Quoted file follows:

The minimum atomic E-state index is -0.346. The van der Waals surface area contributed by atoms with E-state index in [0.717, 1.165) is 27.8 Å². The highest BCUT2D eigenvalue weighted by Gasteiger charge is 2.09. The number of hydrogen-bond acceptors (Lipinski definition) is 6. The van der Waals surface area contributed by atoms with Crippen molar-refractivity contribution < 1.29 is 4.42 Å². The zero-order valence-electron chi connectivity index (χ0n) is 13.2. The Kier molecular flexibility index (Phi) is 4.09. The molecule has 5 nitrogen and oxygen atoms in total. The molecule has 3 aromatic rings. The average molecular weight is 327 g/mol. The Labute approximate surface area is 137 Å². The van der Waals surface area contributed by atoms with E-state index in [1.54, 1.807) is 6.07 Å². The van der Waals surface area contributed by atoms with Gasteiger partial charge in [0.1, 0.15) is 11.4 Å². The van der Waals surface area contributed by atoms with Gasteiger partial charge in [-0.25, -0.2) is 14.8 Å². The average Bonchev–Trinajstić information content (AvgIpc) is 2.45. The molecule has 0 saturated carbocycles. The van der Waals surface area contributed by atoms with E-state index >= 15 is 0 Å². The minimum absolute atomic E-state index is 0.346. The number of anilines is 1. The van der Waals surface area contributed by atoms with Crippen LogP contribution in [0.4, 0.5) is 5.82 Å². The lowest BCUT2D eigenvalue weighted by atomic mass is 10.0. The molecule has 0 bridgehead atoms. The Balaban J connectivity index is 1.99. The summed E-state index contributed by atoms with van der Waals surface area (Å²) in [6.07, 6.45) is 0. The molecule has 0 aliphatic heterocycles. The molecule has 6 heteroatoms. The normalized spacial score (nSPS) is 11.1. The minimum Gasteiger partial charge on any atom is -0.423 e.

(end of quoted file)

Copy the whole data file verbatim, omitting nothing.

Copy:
The minimum atomic E-state index is -0.346. The van der Waals surface area contributed by atoms with E-state index in [0.717, 1.165) is 27.8 Å². The highest BCUT2D eigenvalue weighted by Gasteiger charge is 2.09. The number of hydrogen-bond acceptors (Lipinski definition) is 6. The van der Waals surface area contributed by atoms with Crippen molar-refractivity contribution < 1.29 is 4.42 Å². The zero-order valence-electron chi connectivity index (χ0n) is 13.2. The Kier molecular flexibility index (Phi) is 4.09. The molecule has 5 nitrogen and oxygen atoms in total. The molecule has 3 aromatic rings. The average molecular weight is 327 g/mol. The Labute approximate surface area is 137 Å². The van der Waals surface area contributed by atoms with E-state index in [1.54, 1.807) is 6.07 Å². The van der Waals surface area contributed by atoms with Gasteiger partial charge in [0.1, 0.15) is 11.4 Å². The van der Waals surface area contributed by atoms with Gasteiger partial charge in [-0.25, -0.2) is 14.8 Å². The average Bonchev–Trinajstić information content (AvgIpc) is 2.45. The molecule has 0 saturated carbocycles. The van der Waals surface area contributed by atoms with E-state index >= 15 is 0 Å². The minimum absolute atomic E-state index is 0.346. The number of anilines is 1. The van der Waals surface area contributed by atoms with Crippen LogP contribution in [0.4, 0.5) is 5.82 Å². The lowest BCUT2D eigenvalue weighted by atomic mass is 10.0. The molecule has 0 bridgehead atoms. The Balaban J connectivity index is 1.99. The summed E-state index contributed by atoms with van der Waals surface area (Å²) in [6.07, 6.45) is 0. The molecule has 0 aliphatic heterocycles. The molecule has 6 heteroatoms. The normalized spacial score (nSPS) is 11.1. The minimum Gasteiger partial charge on any atom is -0.423 e.